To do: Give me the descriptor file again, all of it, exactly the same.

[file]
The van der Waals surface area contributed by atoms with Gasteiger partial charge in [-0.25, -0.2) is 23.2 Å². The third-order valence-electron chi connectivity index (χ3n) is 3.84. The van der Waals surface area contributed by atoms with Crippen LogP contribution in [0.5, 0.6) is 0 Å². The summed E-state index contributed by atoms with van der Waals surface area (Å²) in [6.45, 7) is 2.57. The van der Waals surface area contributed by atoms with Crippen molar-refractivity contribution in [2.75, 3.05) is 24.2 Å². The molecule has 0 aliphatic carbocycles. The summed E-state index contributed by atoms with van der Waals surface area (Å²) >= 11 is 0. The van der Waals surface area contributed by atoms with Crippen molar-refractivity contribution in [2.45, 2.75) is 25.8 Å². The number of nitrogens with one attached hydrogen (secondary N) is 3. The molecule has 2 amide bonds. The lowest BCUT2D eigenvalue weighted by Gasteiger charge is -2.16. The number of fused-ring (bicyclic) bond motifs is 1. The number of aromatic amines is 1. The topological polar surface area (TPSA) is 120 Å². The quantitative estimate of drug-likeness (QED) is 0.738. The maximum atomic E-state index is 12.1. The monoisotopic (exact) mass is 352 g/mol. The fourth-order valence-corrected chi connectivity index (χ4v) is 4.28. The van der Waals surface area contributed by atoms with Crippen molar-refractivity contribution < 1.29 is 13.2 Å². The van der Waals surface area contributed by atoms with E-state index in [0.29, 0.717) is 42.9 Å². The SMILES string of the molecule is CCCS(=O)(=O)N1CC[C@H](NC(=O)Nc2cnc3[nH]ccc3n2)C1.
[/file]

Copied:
The van der Waals surface area contributed by atoms with Gasteiger partial charge in [-0.25, -0.2) is 23.2 Å². The third-order valence-electron chi connectivity index (χ3n) is 3.84. The van der Waals surface area contributed by atoms with Crippen LogP contribution in [0.5, 0.6) is 0 Å². The summed E-state index contributed by atoms with van der Waals surface area (Å²) in [6.45, 7) is 2.57. The van der Waals surface area contributed by atoms with Crippen molar-refractivity contribution in [2.75, 3.05) is 24.2 Å². The molecule has 0 aliphatic carbocycles. The summed E-state index contributed by atoms with van der Waals surface area (Å²) >= 11 is 0. The van der Waals surface area contributed by atoms with Crippen molar-refractivity contribution in [2.45, 2.75) is 25.8 Å². The number of nitrogens with one attached hydrogen (secondary N) is 3. The molecule has 2 amide bonds. The lowest BCUT2D eigenvalue weighted by Gasteiger charge is -2.16. The number of fused-ring (bicyclic) bond motifs is 1. The number of aromatic amines is 1. The topological polar surface area (TPSA) is 120 Å². The quantitative estimate of drug-likeness (QED) is 0.738. The maximum atomic E-state index is 12.1. The monoisotopic (exact) mass is 352 g/mol. The fourth-order valence-corrected chi connectivity index (χ4v) is 4.28. The van der Waals surface area contributed by atoms with Crippen molar-refractivity contribution < 1.29 is 13.2 Å². The van der Waals surface area contributed by atoms with E-state index in [0.29, 0.717) is 42.9 Å². The SMILES string of the molecule is CCCS(=O)(=O)N1CC[C@H](NC(=O)Nc2cnc3[nH]ccc3n2)C1.